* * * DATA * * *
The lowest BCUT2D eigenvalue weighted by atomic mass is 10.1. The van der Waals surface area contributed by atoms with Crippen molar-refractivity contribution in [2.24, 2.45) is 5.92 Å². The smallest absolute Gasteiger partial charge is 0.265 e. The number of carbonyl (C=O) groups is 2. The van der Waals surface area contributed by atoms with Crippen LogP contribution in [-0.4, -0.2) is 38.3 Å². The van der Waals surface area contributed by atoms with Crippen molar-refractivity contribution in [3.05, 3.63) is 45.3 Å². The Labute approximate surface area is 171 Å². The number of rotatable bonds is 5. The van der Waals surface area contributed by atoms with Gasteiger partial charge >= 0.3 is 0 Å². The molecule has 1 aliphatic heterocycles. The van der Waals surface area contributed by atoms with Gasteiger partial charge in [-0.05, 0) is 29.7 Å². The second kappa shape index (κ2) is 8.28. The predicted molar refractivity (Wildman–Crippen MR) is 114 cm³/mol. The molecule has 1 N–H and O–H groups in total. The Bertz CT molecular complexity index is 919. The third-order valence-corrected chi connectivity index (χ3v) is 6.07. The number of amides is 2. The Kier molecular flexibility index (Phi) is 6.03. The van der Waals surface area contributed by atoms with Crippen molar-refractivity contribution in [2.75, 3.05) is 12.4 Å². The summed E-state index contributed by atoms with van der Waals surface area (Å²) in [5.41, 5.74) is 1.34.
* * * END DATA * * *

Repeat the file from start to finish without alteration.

The lowest BCUT2D eigenvalue weighted by atomic mass is 10.1. The van der Waals surface area contributed by atoms with Crippen molar-refractivity contribution in [2.24, 2.45) is 5.92 Å². The smallest absolute Gasteiger partial charge is 0.265 e. The number of carbonyl (C=O) groups is 2. The van der Waals surface area contributed by atoms with Crippen LogP contribution in [-0.4, -0.2) is 38.3 Å². The van der Waals surface area contributed by atoms with Crippen molar-refractivity contribution in [3.05, 3.63) is 45.3 Å². The Labute approximate surface area is 171 Å². The number of rotatable bonds is 5. The van der Waals surface area contributed by atoms with Gasteiger partial charge >= 0.3 is 0 Å². The molecule has 1 aliphatic heterocycles. The van der Waals surface area contributed by atoms with Gasteiger partial charge in [-0.05, 0) is 29.7 Å². The second kappa shape index (κ2) is 8.28. The predicted molar refractivity (Wildman–Crippen MR) is 114 cm³/mol. The molecule has 1 N–H and O–H groups in total. The Bertz CT molecular complexity index is 919. The third-order valence-corrected chi connectivity index (χ3v) is 6.07. The number of amides is 2. The Kier molecular flexibility index (Phi) is 6.03. The van der Waals surface area contributed by atoms with Crippen molar-refractivity contribution in [2.75, 3.05) is 12.4 Å². The summed E-state index contributed by atoms with van der Waals surface area (Å²) in [5.41, 5.74) is 1.34.